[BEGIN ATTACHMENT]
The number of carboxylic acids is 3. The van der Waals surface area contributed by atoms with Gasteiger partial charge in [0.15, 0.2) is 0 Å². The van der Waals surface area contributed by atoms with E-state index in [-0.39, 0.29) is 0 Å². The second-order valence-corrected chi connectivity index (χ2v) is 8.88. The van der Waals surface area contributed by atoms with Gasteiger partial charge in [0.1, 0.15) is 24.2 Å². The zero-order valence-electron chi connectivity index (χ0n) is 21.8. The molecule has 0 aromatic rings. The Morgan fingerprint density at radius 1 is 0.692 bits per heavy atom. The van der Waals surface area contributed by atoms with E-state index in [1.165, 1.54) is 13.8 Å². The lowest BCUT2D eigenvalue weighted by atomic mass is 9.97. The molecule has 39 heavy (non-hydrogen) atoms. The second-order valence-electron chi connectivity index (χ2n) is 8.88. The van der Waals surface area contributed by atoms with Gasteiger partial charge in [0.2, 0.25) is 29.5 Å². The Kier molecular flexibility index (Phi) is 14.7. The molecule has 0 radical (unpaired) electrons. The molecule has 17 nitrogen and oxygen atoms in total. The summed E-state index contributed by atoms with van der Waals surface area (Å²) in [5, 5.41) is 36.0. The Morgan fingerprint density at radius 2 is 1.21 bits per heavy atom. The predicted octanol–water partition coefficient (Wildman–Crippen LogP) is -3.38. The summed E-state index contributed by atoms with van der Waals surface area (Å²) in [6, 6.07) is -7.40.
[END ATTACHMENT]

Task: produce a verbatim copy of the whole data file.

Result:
The number of carboxylic acids is 3. The van der Waals surface area contributed by atoms with Gasteiger partial charge in [0.15, 0.2) is 0 Å². The van der Waals surface area contributed by atoms with E-state index in [-0.39, 0.29) is 0 Å². The second-order valence-corrected chi connectivity index (χ2v) is 8.88. The van der Waals surface area contributed by atoms with Gasteiger partial charge in [0.1, 0.15) is 24.2 Å². The zero-order valence-electron chi connectivity index (χ0n) is 21.8. The molecule has 0 aromatic rings. The Morgan fingerprint density at radius 1 is 0.692 bits per heavy atom. The van der Waals surface area contributed by atoms with E-state index in [1.165, 1.54) is 13.8 Å². The lowest BCUT2D eigenvalue weighted by atomic mass is 9.97. The molecule has 39 heavy (non-hydrogen) atoms. The second-order valence-electron chi connectivity index (χ2n) is 8.88. The van der Waals surface area contributed by atoms with Gasteiger partial charge in [0.2, 0.25) is 29.5 Å². The Kier molecular flexibility index (Phi) is 14.7. The molecule has 0 radical (unpaired) electrons. The molecule has 17 nitrogen and oxygen atoms in total. The summed E-state index contributed by atoms with van der Waals surface area (Å²) in [5, 5.41) is 36.0. The Morgan fingerprint density at radius 2 is 1.21 bits per heavy atom. The predicted octanol–water partition coefficient (Wildman–Crippen LogP) is -3.38. The summed E-state index contributed by atoms with van der Waals surface area (Å²) in [6, 6.07) is -7.40.